Meet the Orbiters – José

Addressing the current challenges in healthcare requires more than just technological solutions. Real, positive change comes from the dedicated individuals working behind the scenes, committed to pushing boundaries and driving progress. In this week’s spotlight, we introduce Jose, the Lead Data Scientist at Orbit, as part of our Meet the Orbiters series.


Q: Why did you decide to join Orbit?

In my career, I always look for a balance between fun and meaning and Orbit provides me with both. If I am going to spend hours of my life working, I might as well enjoy it. For me, I like learning about AI and building new deep-learning models; hours always seem to fly by whenever I do. In recent years, there has been an explosion of AI tools ranging from generating funny videos to solving complex problems. While I cannot deny the potential benefits of AI applications, I’d be remiss not to admit that I am at least a bit concerned about how all this will impact our daily lives and whether it will help us build a better society.

At Orbit, I have the opportunity to continue building my Machine Learning skills and make a positive impact. Having meaning in my work has always been important to me and in this role, I get to do just that and as an added bonus, I get to collaborate with a highly dynamic international team, broadening my understanding and perceptions of the world.

Q: Since joining Orbit, what is something that surprised you about Parkinson’s or chronic diseases in general?

At the user level, patients are much more engaged than with other products I have worked on in the past. They are very keen on giving feedback, they want to be involved and be part of the solution. As a developer, this is awesome because it helps you build better products. With regards to PD, I’ve come to realize just how little I know. It astounds me how difficult it is to diagnose and the vast range of symptoms.


Q: What makes you excited to come to work every day?

As I said before, it’s the feeling that we are pushing the boundaries of technology and making a positive impact on people’s lives.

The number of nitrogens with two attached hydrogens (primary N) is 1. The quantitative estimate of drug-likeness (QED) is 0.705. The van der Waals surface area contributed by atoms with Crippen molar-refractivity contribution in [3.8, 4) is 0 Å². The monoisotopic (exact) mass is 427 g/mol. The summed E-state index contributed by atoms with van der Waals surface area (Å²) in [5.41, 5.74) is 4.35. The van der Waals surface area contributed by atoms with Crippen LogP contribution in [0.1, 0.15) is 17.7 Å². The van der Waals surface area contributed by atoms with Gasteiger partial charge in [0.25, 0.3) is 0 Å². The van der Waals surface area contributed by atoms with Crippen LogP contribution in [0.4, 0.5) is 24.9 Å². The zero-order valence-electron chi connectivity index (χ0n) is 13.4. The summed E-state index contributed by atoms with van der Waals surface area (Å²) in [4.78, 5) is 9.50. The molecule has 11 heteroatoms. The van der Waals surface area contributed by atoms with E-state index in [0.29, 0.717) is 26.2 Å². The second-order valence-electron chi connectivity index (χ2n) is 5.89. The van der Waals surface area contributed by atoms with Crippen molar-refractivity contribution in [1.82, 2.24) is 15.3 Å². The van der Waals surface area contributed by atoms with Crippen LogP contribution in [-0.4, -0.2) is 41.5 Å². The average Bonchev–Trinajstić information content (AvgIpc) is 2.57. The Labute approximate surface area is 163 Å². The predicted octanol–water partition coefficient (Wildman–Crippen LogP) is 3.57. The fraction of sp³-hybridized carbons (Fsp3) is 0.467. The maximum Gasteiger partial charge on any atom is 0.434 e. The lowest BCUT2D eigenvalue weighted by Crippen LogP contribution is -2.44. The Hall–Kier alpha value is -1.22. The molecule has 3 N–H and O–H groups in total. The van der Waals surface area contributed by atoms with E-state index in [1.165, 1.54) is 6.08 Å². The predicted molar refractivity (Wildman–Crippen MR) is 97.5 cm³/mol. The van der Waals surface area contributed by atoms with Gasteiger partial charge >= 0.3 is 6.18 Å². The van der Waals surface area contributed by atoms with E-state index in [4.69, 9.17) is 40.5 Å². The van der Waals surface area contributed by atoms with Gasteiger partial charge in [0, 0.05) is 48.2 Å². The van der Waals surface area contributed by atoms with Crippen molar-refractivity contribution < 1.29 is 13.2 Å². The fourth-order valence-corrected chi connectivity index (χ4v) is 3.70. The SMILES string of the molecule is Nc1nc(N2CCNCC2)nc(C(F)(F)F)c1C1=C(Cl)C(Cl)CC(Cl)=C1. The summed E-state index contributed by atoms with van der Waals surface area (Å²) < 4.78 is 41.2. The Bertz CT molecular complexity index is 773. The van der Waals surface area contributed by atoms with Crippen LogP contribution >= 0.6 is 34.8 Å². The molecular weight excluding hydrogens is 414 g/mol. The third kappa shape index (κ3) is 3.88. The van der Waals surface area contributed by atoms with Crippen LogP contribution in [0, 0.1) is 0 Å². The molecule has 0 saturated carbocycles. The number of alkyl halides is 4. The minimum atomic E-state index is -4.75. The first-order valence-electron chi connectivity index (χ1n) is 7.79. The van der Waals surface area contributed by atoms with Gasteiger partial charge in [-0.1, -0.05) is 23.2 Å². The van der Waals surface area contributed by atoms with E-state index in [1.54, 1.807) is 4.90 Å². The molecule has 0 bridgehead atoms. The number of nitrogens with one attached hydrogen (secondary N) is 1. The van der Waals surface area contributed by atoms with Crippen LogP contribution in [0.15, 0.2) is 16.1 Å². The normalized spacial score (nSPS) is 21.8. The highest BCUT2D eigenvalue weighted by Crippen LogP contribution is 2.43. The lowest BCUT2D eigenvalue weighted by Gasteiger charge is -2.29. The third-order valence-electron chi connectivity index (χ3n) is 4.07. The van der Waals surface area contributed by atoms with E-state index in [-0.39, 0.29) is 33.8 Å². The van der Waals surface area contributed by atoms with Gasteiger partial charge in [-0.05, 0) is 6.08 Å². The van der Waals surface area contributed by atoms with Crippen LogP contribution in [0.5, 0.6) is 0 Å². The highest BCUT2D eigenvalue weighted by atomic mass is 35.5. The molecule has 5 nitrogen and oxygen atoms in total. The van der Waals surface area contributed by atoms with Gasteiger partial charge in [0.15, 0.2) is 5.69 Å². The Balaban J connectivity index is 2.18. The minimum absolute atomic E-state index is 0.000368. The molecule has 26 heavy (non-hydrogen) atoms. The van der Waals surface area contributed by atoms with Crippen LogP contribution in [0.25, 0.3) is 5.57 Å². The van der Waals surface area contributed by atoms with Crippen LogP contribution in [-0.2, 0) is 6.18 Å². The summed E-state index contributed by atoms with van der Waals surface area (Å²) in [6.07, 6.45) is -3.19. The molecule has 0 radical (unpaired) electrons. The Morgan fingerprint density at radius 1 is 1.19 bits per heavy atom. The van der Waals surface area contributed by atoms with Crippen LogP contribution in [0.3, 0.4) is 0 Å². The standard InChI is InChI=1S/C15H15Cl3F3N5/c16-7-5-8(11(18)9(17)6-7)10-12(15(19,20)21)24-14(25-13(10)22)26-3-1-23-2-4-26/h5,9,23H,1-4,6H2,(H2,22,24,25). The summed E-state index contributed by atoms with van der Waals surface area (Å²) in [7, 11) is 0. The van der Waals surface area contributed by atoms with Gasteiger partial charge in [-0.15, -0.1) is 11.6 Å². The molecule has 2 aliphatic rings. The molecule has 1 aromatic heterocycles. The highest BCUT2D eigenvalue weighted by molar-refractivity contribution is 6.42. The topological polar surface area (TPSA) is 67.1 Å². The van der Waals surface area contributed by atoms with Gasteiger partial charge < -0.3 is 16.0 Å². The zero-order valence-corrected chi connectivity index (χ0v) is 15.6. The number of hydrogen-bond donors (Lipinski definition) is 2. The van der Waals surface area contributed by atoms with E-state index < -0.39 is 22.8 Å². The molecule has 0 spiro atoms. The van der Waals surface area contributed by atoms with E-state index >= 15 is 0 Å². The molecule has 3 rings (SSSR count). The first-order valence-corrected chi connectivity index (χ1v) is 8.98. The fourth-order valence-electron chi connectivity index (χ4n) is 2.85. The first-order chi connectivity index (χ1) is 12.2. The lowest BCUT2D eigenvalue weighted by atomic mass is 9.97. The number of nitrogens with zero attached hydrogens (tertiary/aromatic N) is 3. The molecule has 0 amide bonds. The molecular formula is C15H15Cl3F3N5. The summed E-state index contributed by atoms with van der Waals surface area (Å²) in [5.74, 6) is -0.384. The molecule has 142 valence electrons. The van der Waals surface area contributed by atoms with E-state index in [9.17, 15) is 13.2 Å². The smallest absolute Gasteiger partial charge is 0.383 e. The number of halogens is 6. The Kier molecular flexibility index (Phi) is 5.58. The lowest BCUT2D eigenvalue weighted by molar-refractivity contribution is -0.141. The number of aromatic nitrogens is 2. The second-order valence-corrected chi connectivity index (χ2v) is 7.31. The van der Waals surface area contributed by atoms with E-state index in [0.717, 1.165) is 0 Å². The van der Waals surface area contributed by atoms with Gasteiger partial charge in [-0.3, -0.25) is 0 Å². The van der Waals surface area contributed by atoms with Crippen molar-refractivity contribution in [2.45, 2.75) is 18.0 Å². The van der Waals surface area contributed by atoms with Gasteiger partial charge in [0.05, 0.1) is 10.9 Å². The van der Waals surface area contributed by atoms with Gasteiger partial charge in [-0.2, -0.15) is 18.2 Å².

Q: Talking about “pushing the boundaries” (Q3)…what do you think is the key to innovation?

I think it is very important to balance academia and industry, to do applied research. As an example, the latest breakthrough in Artificial Intelligence (i.e. Large Language Models (LLMs) and Diffusion Models)  would not be possible without collective research. The foundation, the math behind it, was established within academia and it was the private sector that put the theory into practice with greater resources.

I took my time in academia, building a sound foundation in math, physics, signal processing, and statistics.  I come from the old Machine Learning school and I learned the classical approaches and the theories “under the hood”. In the past, I’ve built my own Neural Networks from scratch before libraries and packages were available. I have learned how to do proper research and when I was confident enough, I moved to the industry where I knew I could transfer my knowledge and innovate.


Q: Can you tell us more about your background in digital health?

For my PhD, I developed a telecare monitoring system for elderly people based only on the electrical consumption of a household. The novelty is that the system did not require any sensor installation as maintaining sensors at a large scale is always a problem.  Thus, we leveraged the massive roll-out of smart meters at that time to non-intrusively collect the electrical consumption within households. Then, using Machine Learning techniques we were able to break down the total consumption into individual appliances and, from there, infer people’s lifestyle. For instance, we were able to tell when people were having their meals and even how well they slept. The system allowed caregivers and relatives to have a better understanding of how their loved ones were doing at home. Caregivers could then provide better support and intervene sooner when necessary – for instance if they were consistently skipping breakfast or if they had left the oven unattended. The beauty of it was that the person did not feel observed as there were no sensors in the house. 

Later on, I joined a Startup whose core technology was breaking down the total consumption of individual appliances, and I helped them build the telecare monitoring technology on top of it.


Q: What is the one thing you can’t live without and why?

My mountain bike. It is a bit outdated but it takes me far from the city and into nature where I can switch off from all the noise and worries. I kind of enter a meditation mode and take perspective of my life.


Q: What is something you spend too much time or money on but don’t regret?

I like traveling and do not regret spending money on tickets because I know the experience will make up for that. Although I must confess, I am bad at planning ahead and usually end up spending more than I should in last-minute bookings.


Q: If you could only eat one food for the rest of your life what would it be?

“Pescaito frito” (deep fried fish)… but it must be in a “chiringuito” by the beach and accompanied by a good cold beer and friends 🙂


Meet the Orbiters – José is part of our Meet the Orbiters, a series dedicated to highlighting Orbit team members. To learn why they joined Orbit, what they think is unique about the culture, and some fun facts along the way. Find new amazing opportunities on our LinkedIn Page and to learn more about Orbit and our digital solutions, check out our website today. Don’t forget to follow us on Medium and LinkedIn for future updates and articles.

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Enabling personalized care for chronic conditions